I'm not really up on the original contract signed between the Australians and the French.
But it can be argued that the threat scenario has escalated in recent times.

And in my lifetime, I've observed that, keeping to the faith of minding their own business, French SSN's tend to be smaller, and more "regional" in capability.
Just looking at the specs for Suffren

https://en.wikipedia.org/wiki/French_submarine_Suffren

70 days endurance and 20 weapons..... compare that to Virginia or Astute ....
The Australian subs are likely to be involved in very long range, long endurance operations, given their location, and for me that makes the more classic UK or US SSN's a better fit.
(Trafalgars can operate 100 day cruises and carry 24 reloads, and were operating in 1983).
Not dissing Suffren here - the French are superb Naval Architects

Guesses here.
What gets ordered? Personally I'd be inclined to look forward rather than backward in time.
What gets built where? Who knows :)

Rgds


We need the best current submarine that is available yesterday! That’s the problem. We shouldn’t have gone down the French path in the first place. Time is ticking away.

Apologies if this is off topic, but since submarines cannot fly and don’t go into space, the Aukus submarine discussion on “Military Aviation and Spaceflight” seems inappropriate.


Agree about the Mil Av and Space thread.

On the subject of timing - I can't see any new-build being available soon.
Astutes and Virginias are needed by their home countries, and will be followed in the production stream by the Dreadnought and Columbia SSBN's, which will almost guarantee production capacity in both nations being filled for some time to come. And those vessels HAVE to be available on time to sustain CASD.
Hence it won't be possible (IMO) to "insert another SSN" into the production run.
That is why my guess is the long term solution being next gen SSN's
I'm guessing older T boats or LA boats could be refurbished (again) and put to use for the shorter term, but I can see a number of difficulties with that, too. I believe they would be horribly difficult to maintain.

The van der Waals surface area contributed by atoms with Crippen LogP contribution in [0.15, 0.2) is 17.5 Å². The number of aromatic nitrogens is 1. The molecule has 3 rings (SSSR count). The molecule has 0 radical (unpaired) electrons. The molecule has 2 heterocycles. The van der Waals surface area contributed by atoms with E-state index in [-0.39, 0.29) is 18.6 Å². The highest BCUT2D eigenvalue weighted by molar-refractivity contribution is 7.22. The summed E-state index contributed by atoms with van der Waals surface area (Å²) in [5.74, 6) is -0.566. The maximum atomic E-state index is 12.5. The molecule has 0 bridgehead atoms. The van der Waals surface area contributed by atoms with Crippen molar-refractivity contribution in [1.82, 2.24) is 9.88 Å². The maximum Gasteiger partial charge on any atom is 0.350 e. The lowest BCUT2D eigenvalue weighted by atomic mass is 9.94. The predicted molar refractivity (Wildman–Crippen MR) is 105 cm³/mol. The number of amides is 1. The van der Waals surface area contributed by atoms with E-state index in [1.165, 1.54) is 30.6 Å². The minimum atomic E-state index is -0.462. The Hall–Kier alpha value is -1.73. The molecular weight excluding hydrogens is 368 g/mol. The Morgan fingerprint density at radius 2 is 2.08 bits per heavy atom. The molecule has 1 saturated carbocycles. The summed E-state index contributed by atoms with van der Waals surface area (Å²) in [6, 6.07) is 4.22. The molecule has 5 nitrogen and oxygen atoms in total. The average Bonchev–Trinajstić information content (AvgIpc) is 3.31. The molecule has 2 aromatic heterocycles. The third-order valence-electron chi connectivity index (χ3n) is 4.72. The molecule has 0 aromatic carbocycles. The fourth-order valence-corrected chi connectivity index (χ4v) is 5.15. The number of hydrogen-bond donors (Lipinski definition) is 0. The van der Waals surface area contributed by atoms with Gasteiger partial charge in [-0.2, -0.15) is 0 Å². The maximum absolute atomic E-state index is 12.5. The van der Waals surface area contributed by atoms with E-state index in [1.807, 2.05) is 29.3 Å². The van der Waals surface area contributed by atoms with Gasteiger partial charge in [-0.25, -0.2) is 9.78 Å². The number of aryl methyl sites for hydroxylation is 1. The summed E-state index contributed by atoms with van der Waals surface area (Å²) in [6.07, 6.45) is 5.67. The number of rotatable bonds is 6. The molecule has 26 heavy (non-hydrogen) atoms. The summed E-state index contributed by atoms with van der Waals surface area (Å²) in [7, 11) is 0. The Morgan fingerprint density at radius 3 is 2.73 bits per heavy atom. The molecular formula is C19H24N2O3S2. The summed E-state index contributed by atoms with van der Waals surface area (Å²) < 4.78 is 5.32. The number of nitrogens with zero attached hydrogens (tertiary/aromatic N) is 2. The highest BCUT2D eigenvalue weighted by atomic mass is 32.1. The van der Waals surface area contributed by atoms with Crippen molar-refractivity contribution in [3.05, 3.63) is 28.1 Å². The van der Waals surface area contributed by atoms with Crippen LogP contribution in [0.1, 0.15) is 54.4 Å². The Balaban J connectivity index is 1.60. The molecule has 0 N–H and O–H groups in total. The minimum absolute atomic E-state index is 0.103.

Rgds
 
johns624
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Re: ‘Stab in the back’: France accuses US of sinking Australia submarine deal

Sun Oct 03, 2021 1:28 pm

cpd wrote:
Apologies if this is off topic, but since submarines cannot fly and don’t go into space, the Aukus submarine discussion on “Military Aviation and Spaceflight” seems inappropriate.
They can launch Tomahawks... :D
 
A101
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Re: ‘Stab in the back’: France accuses US of sinking Australia submarine deal

Sun Oct 03, 2021 6:59 pm

astuteman wrote:
Aesma wrote:
For China this isn't good news but it simplifies things. Now Australia is like a US extension, a US state. If relations with the US go down, they will go down with Australia too, and vice versa.


Question - was it actually the US that Australia approached in this deal?

Rgds


From the snippets from what I have seen, it appears that the Australians approached the UK first then they approached US,

Not to discount the idea that it may have been a planted from a seed by ex secnav Winter who was a special advisor during the evaluation process and the person who recommended that Australia abandon the french project
 
A101
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Re: ‘Stab in the back’: France accuses US of sinking Australia submarine deal

Sun Oct 03, 2021 7:19 pm

Aesma wrote:
We don't expect to be fighting another world war alone, maybe ? I really don't know how attack submarines are used, considering they're basically "useless" when there is no war.



They go more places and useful than you really ever hear about, submarines are the ultimate ISR tool, but I disagree with them being useless outside of war

I suggest you read "Blind Man's Bluff: The Untold Story of American Submarine Espionage"

https://www.navalofficer.com.au/o-boats1/
 
Toenga
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Re: ‘Stab in the back’: France accuses US of sinking Australia submarine deal

Sun Oct 03, 2021 8:20 pm

I think the Australian Government's primary consideration was something far, far more short term them adding to Australia's defence capabilities in a couple of decades time.
Their Government with a very slender majority, a couple of significant recent scandals is going to have to face an election probably within the next six months.
The big immediate issues are all covid related and the ruling LNP parties responsibilities and responses, now resulting to the stark division between those states with covid and those without.
Those without covid understandably have little desire to downgrade to the same status as those with, a situation exacerbated by the LNP's very uneven treatment and messaging to the states with Labor state governments and those with LNP state governments. This uneven treatment has been especially
manifest in vaccine allocations, and federal income support. But also in messaging, Labor held QLD and WA have had to suffer constant haranguing for closing borders, but LNP led, SA and who have also closed borders have escaped censure. In fact it is Tasmania, that has signaled the strictest of reopening criteria of all. 90% double vaxed first.